One really good podcast and website about all things “Internet of Things” is Stacey Higginbotham’s Stacey on IoT. In a post, There are 3 different versions of the IoT, she highlights the three versions, consumer IoT, enterprise IoT, and industrial IoT. We spend quite a bit of time on the third one, IIoT.
From this post, she received several responses:
…ranging from thoughtful insights into the security implications of how I tried to break down each type to calls for even more categories.
In a follow up newsletter (link to email subscription), Stacey shared some of this feedback including some from Emerson’s Michael Lester and Mike Boudreaux. In the post, Stacey highlighted the importance of documentation in enterprise IoT. Michael shared:
I agree with your comments and will add this is evolving beyond documentation methods of the past and more toward the need for automated versions of device management that include audit trail and configuration management capabilities to ensure changes to the enterprise environment are quickly identified and assessed for risk. Larger enterprises will need to employ such automated tools to manage the associated cyber and operational risks. Provisioning and de-provisioning and lifecycle management of anything connected to your network are key to scalability and successful integration.
About Industrial IoT, Stacey wrote:
The biggest question I have about industrial IoT is whether or not I should consider including it in the same category as older industrial protocols such as SCADA, PROFINET, or HART. None of them connect to the internet, but rather to a special controller that automates or alerts workers to problems.
Here’s a portion of Michael’s feedback to this question:
The data consumption model really determines if it is IIoT from my perspective. There are typically three operational areas data live in this model: Safety; Control and Analytics. From an IIoT perspective any data living in the Safety and Control areas should be for monitoring or read only and sometimes data diodes or other security controls are used to ensure this is strictly maintained. The separation of capabilities relative to the operational areas is paramount to maintaining the operational integrity and security in each. In the Analytics area, it is paramount that architectural and operational security be maintained to not allow access to safety or control functions as a primary imperative… or “do no harm”.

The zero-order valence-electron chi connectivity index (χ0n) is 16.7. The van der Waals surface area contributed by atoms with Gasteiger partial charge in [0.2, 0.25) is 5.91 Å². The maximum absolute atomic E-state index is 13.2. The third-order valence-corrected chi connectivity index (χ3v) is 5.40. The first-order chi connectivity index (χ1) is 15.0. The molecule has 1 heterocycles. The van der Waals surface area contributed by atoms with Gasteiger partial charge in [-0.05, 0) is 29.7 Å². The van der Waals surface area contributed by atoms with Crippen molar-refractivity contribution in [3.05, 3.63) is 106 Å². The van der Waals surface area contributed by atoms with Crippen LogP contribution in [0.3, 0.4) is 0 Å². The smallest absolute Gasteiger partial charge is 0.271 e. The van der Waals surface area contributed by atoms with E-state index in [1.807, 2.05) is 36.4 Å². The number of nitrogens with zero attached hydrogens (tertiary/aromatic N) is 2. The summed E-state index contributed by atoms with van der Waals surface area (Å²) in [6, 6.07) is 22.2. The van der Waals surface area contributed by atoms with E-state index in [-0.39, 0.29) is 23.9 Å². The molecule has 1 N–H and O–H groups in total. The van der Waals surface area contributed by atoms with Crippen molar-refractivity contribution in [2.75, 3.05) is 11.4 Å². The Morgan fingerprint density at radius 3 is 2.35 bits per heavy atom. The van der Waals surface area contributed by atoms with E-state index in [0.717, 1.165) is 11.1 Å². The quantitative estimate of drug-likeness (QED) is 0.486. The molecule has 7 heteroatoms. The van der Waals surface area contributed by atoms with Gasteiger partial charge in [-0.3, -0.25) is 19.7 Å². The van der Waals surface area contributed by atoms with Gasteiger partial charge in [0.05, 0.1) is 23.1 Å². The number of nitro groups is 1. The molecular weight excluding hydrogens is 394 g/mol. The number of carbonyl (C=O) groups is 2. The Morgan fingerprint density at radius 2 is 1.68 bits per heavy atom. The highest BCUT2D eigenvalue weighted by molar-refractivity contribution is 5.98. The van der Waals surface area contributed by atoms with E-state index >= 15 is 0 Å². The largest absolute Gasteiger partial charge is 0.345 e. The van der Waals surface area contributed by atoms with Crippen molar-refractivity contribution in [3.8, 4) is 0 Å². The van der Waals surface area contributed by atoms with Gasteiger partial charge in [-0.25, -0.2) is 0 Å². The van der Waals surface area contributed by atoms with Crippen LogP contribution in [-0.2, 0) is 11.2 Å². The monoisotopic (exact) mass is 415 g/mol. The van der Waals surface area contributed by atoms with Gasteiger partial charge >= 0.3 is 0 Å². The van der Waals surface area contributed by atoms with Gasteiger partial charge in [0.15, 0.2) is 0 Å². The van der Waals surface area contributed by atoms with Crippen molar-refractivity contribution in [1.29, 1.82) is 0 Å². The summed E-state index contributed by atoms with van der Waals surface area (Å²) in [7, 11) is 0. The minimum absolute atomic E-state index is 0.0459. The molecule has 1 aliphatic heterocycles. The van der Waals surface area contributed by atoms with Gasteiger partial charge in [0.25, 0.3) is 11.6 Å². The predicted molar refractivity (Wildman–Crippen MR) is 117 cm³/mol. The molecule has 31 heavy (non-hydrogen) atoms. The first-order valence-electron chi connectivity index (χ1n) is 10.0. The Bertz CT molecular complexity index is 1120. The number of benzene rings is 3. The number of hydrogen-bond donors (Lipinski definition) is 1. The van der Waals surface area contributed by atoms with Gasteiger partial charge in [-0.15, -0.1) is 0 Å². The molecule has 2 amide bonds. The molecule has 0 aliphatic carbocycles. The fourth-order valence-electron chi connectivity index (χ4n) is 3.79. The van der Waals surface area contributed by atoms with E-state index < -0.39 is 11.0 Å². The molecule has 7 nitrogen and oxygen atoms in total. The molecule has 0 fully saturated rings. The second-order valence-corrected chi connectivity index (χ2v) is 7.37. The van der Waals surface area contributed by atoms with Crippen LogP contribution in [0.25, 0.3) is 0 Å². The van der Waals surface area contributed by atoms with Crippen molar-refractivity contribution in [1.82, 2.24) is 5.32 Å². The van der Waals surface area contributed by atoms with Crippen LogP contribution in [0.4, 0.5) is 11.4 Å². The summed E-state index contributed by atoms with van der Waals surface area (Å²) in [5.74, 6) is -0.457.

Here is a portion of what Mike Boudreaux added to this question:
In the industrial domain, control systems are decades old and they are not directly connected to the Internet. They use older digital protocols like CANBUS (cars), BACnet (buildings), and standard multi-core wiring on A/C systems. The underlying control systems in the cars, buildings, and A/C systems are still based on these old paradigms. It’s the smart edge interface that is new, and along with that comes the ability to send telemetry data to the cloud, layer on more user-friendly UI interfaces, remotely push firmware updates from the cloud, and embed new data storage and processing software locally in the edge device. It’s the smart edge interface that is new, and along with that comes the ability to send telemetry data to the cloud, layer on more user-friendly UI interfaces, remotely push firmware updates from the cloud, and embed new data storage and processing software locally in the edge device.
Visit the Industrial Internet of Things and Plantweb digital ecosystem sections on Emerson.com for more on IIoT products and solutions. You can also connect and interact with other IIoT experts in the IIoT & Digital Transformation group in the Emerson Exchange 365 community and/or at the September 23-27 Emerson Exchange conference in Nashville.